Toronto condos getting pricier and smaller simultaneously | Crain's Toronto

Toronto condos getting pricier and smaller simultaneously

A record-low inventory of detached housing means that condo prices in Toronto are rising, even as condo sizes shrink. | Photo by Michael Gil via Flickr. 

A record-low number of new low-rise homes in Toronto is behind correspondingly record-breaking highs in condo sales for the month of February, according to the latest data from the Building Industry and Land Development Association. 

A decade ago, there were 12,064 new detached homes available from Toronto builders. Flash forward to 2017, and that number has dried up to a shocking record low of just 324. Across the entire GTA, there were just 1,001 new low-rise homes available, compared to 17,304 in February 2007. The average price of all single-family homes – which includes detached, semi-detached, and townhomes – has risen to a record $1,081,013, with the average price of detached homes now sitting at $1,469,449, according to Altus Group.

"If I were shopping for a single-family home 10 years ago, I would have been able to choose from among 500 different sites and nearly 18,000 units," said Patricia Arsenault, Altus Group's executive vice-president of research consulting services. "Today there are less than 100 projects with any available units to purchase, totaling only about 1,000 units. And I would have to act very quickly to get one of those."

Between the record-high prices and the unprecedented scarcity of low-rise homes, the average price of new condos in stacked townhomes and mid- and high-rise buildings is up as well, rising in February to an average of $523,086 from $507,511 the previous month. And units are not only getting pricier but also shrinking in size. The average price per square foot hit a record $652 in February, and the average condo size dropped to 802 square feet. 

Overall GTA condo sales in February grew by 79 per cent to 3,542 over the same time last year, which was more than double the total of 1,541 new single-family homes sold. 

Sounding the alarm

Bryan Tuckey, BILD's president and CEO, knows the score.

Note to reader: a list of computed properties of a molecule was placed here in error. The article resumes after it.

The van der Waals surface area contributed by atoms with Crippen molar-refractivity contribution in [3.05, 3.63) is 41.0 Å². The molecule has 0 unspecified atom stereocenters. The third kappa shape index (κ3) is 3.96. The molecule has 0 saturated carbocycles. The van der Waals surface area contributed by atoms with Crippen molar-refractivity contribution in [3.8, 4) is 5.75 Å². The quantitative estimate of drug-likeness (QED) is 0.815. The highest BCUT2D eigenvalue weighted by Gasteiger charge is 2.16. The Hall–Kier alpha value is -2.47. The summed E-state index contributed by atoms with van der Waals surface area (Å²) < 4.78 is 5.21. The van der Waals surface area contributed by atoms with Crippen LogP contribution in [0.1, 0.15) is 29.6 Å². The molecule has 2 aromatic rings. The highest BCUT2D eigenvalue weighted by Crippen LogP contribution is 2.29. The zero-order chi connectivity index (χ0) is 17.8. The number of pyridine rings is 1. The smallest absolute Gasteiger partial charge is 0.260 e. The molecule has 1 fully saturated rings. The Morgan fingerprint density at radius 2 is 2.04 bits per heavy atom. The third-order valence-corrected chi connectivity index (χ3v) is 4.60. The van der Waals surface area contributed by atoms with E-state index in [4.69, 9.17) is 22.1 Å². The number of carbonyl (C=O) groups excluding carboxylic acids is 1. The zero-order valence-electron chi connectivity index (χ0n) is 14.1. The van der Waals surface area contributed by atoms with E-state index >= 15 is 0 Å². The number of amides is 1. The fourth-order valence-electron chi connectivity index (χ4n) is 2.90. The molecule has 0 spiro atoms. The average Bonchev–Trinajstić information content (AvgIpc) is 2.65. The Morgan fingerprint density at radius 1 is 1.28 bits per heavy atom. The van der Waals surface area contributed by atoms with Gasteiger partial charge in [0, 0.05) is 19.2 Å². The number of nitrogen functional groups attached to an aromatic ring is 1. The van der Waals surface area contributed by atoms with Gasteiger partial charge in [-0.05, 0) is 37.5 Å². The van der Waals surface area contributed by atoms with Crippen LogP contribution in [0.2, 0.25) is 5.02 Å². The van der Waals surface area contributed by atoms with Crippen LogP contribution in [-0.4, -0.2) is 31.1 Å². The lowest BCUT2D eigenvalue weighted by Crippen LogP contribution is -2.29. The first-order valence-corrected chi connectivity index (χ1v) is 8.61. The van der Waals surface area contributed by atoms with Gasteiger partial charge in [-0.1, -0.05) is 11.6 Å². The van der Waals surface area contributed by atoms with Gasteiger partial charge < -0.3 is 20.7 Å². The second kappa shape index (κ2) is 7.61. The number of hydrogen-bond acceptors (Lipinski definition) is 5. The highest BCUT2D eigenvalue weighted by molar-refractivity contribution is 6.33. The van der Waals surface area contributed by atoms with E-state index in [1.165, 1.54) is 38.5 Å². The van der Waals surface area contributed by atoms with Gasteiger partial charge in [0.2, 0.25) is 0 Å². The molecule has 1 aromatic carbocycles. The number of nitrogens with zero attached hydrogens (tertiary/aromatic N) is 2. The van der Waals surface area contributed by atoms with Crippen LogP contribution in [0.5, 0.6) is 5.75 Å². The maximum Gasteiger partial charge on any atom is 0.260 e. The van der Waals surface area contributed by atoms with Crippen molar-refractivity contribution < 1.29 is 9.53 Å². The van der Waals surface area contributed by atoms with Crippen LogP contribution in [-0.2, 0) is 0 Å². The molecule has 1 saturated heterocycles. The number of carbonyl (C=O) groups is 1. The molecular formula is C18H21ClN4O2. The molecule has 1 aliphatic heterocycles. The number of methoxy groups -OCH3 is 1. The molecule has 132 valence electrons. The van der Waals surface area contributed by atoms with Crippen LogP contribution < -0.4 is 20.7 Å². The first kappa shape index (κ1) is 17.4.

"February data demonstrates, quite clearly, that our housing supply crisis in the GTA is getting worse," he said. "Our members are building to current provincial intensification policy, and we are building less low-rise single-family housing and more high and mid-rise housing. But consumer demand for low-rise homes has not dropped."

It isn't just the supply of single-family homes that's drying up either – the number of available condos in February fell to a new record low of 10,342. 

"Today in the GTA we have a scarcity of single-family, ground-related housing that's not just unprecedented – it's almost inconceivable," Tuckey said. "As a result we're seeing record-breaking condo sales and continued price growth."

Tuckey might be biased, but he's also not being coy about wanting to see the city's infamously knotted red tape loosened to get more new building projects approved in Toronto. He says the numbers speak for themselves. 

"As the current data demonstrates, legislative guidelines and planning policies have real impacts on real people," Tuckey said. "With significant declines in builder inventory and record prices for both low and high-rise homes, the GTA housing market is in crisis, and it's time for governments to work with us to address the problems."

Federal budget implications

Meanwhile, Toronto Mayor John Tory was pleased, though not thrilled, with the federal government's new budget, which has earmarked $11.2 billion toward the creation of more affordable housing across the country – up from $2.3 billion in last year's budget. Tory had originally asked for a pledge of $12.6 billion over eight years, since Toronto Community Housing is staring at a bill of $2.3 billion in repairs alone over the next 10 years. The mayor also used the opportunity of the new federal budget to call for more spending at the provincial level. 

“The government of Canada has embraced its role in helping to build up the city of Toronto," Tory said. "It’s now time for the province to come to the table and make it clear that they too will fund these vital Toronto priorities.”

March 24, 2017 - 5:23pm